Charter Communications is set to buy Time Warner Cable (TWC) for nearly $55 billion.
Earlier, Comcast decided to pull out of a $45 billion merger deal with Time Warner Cable due to opposition from regulator FCC.
Charter Communications is snapping up the cable provider after getting last-minute competition from French billionaire Patrick Drahi-owned Altice SA.
Charter will pay $195.71 a share — 14 percent above Time Warner Cable’s May 22 close — with $100 in cash and the remainder in its own stock.
As announced earlier, Charter will acquire Bright House Networks, a smaller cable company, for $10.4 billion. Bright House will also be merged into the combined entity.
Tom Rutledge will serve as president and CEO of New Charter.
Charter Communications did not share any specific details on synergies or savings after buying TWC.
Meanwhile, Fitch said the combined company will serve 24 million customer relationships and become the second largest cable multiple system operator. Revenues were nearly $36 billion in 2014 and EBITDA was nearly $13 billion.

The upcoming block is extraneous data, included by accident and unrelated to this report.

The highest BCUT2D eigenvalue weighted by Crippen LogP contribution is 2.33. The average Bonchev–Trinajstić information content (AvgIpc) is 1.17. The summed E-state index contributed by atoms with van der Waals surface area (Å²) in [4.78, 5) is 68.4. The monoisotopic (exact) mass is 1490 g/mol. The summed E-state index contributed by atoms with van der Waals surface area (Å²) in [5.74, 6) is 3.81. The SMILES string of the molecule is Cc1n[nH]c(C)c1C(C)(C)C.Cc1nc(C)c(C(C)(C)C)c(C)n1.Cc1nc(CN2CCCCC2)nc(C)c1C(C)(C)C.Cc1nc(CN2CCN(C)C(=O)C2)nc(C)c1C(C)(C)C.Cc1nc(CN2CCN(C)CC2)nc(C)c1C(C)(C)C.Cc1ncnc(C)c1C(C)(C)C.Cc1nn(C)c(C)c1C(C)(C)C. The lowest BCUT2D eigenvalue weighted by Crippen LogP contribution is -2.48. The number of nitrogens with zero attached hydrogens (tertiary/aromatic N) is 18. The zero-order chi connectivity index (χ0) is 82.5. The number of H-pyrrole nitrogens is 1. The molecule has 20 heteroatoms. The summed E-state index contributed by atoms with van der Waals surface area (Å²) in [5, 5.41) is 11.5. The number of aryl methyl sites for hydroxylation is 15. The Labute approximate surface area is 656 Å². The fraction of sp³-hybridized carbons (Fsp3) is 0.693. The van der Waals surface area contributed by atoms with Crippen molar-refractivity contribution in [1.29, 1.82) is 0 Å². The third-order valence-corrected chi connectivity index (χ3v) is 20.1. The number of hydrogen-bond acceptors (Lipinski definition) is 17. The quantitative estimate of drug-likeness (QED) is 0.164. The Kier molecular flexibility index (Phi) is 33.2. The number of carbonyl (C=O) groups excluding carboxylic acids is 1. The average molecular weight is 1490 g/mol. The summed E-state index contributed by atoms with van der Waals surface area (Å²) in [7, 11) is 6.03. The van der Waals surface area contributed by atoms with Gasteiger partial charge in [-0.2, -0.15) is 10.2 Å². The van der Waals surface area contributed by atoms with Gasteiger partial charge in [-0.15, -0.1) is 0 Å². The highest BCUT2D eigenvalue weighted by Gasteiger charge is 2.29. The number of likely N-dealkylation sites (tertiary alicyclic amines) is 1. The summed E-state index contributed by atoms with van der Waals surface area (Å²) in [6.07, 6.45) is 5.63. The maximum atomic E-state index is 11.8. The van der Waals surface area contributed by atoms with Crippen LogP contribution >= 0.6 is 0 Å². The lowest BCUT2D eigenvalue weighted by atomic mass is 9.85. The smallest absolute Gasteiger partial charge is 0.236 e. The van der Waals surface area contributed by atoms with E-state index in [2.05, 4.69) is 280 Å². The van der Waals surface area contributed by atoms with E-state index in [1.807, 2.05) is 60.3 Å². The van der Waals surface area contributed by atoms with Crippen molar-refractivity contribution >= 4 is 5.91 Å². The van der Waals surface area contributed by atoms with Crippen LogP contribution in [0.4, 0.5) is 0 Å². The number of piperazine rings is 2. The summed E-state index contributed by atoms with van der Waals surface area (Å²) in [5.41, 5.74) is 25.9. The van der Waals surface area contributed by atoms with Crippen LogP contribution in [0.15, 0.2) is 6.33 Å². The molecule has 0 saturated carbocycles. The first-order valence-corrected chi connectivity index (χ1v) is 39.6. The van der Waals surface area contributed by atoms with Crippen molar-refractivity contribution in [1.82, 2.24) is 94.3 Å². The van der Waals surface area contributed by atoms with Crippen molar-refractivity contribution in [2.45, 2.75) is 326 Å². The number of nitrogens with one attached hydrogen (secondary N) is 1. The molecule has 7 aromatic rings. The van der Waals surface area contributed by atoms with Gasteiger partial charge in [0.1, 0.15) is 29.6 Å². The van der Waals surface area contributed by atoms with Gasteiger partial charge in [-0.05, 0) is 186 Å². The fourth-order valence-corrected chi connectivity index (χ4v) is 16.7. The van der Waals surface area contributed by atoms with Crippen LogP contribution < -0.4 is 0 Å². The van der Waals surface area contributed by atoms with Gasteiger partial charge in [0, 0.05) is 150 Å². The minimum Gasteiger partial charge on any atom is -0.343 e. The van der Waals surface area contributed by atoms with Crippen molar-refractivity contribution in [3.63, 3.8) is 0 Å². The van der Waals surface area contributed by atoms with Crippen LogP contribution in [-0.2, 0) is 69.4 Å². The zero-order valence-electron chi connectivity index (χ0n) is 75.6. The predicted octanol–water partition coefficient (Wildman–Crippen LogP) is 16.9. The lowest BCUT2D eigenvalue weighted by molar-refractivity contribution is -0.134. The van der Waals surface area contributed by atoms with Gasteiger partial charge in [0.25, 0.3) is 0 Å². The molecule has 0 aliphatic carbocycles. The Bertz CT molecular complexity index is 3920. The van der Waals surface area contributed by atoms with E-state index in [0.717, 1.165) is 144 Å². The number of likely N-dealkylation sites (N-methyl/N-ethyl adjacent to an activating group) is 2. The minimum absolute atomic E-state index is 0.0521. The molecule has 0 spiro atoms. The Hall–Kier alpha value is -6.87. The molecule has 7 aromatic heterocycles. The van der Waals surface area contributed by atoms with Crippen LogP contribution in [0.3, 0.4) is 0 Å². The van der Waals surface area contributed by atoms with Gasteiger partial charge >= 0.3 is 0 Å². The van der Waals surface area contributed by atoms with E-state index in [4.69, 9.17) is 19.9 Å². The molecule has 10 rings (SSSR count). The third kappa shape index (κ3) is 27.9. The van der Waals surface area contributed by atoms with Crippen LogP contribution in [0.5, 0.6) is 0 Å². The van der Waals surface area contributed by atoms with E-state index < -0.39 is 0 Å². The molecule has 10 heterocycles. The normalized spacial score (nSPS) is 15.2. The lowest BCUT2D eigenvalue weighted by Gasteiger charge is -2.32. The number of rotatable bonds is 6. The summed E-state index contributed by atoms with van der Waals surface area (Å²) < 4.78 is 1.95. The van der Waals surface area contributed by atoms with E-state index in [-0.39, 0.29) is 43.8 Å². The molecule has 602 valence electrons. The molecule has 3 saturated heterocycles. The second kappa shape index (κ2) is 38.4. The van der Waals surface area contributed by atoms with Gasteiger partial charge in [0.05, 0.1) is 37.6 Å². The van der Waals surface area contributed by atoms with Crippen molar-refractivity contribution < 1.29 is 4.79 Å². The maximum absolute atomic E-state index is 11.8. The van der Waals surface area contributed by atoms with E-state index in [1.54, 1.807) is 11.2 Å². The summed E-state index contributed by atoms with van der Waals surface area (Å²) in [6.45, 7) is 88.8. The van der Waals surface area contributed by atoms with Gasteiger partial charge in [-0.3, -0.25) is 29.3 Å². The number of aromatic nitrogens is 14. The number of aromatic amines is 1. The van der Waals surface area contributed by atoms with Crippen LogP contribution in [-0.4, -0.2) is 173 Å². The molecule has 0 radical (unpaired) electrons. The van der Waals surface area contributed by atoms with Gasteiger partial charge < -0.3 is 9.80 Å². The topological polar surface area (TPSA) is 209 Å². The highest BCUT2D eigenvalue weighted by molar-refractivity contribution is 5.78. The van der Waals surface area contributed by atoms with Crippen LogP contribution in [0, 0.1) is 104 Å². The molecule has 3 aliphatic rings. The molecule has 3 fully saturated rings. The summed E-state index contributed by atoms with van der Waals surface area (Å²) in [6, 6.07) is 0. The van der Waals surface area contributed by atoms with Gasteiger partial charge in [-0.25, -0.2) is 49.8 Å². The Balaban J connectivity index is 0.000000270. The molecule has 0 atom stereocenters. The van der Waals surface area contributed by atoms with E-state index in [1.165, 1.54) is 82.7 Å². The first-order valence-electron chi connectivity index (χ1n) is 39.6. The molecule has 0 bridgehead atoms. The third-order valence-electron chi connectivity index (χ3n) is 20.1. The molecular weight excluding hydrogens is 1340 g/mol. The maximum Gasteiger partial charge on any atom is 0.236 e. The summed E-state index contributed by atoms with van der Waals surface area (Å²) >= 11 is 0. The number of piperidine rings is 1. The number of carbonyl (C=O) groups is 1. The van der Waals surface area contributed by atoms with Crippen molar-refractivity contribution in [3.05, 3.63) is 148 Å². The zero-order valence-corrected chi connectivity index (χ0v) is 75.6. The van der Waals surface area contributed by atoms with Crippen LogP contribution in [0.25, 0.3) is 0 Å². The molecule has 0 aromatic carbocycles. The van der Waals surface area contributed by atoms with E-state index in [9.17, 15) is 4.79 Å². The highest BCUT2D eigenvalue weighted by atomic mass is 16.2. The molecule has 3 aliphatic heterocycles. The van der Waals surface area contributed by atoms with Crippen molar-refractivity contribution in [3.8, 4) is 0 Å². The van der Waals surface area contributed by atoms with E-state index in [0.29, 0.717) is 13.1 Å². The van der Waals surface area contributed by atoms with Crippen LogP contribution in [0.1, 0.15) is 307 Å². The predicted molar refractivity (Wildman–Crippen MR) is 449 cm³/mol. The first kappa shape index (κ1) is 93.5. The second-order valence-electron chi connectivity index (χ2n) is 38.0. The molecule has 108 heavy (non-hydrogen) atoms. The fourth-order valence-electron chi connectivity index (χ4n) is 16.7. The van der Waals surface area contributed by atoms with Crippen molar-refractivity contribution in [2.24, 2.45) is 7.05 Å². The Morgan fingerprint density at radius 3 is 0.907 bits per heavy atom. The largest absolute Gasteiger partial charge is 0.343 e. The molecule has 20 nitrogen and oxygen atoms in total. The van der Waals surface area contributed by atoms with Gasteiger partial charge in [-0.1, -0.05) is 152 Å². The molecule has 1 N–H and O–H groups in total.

The combination of Charter, Time Warner Cable and Bright House will create a broadband services and technology company serving 23.9 million customers in 41 states.
Tom Rutledge, president and CEO of Charter Communications, said: “With our larger reach, we will be able to accelerate the deployment of faster Internet speeds, better video experiences, and fully–featured voice products, at highly competitive prices.”
Charter is the fourth-biggest U.S. cable company, while TWC is the No. 2.
The American cable market is seeing several M&A actions. AT&T is paying $48.5 billion for satellite-TV provider DirecTV and is waiting for the FCC approval.
The Time Warner Cable deal enables Charter, whose largest shareholder is billionaire John Malone, to almost quadruple its number of cable subscribers, gaining 12 million customers in cities including New York, Los Angeles and Dallas, said a Bloomberg report.
FCC Chairman Tom Wheeler called Time Warner Cable’s Marcus and Charter CEO Tom Rutledge recently to dispel notions that industry mergers won’t be approved by regulators. Wheeler told the CEOs that any transaction would be judged on merit, and there was no flat ban on cable combinations.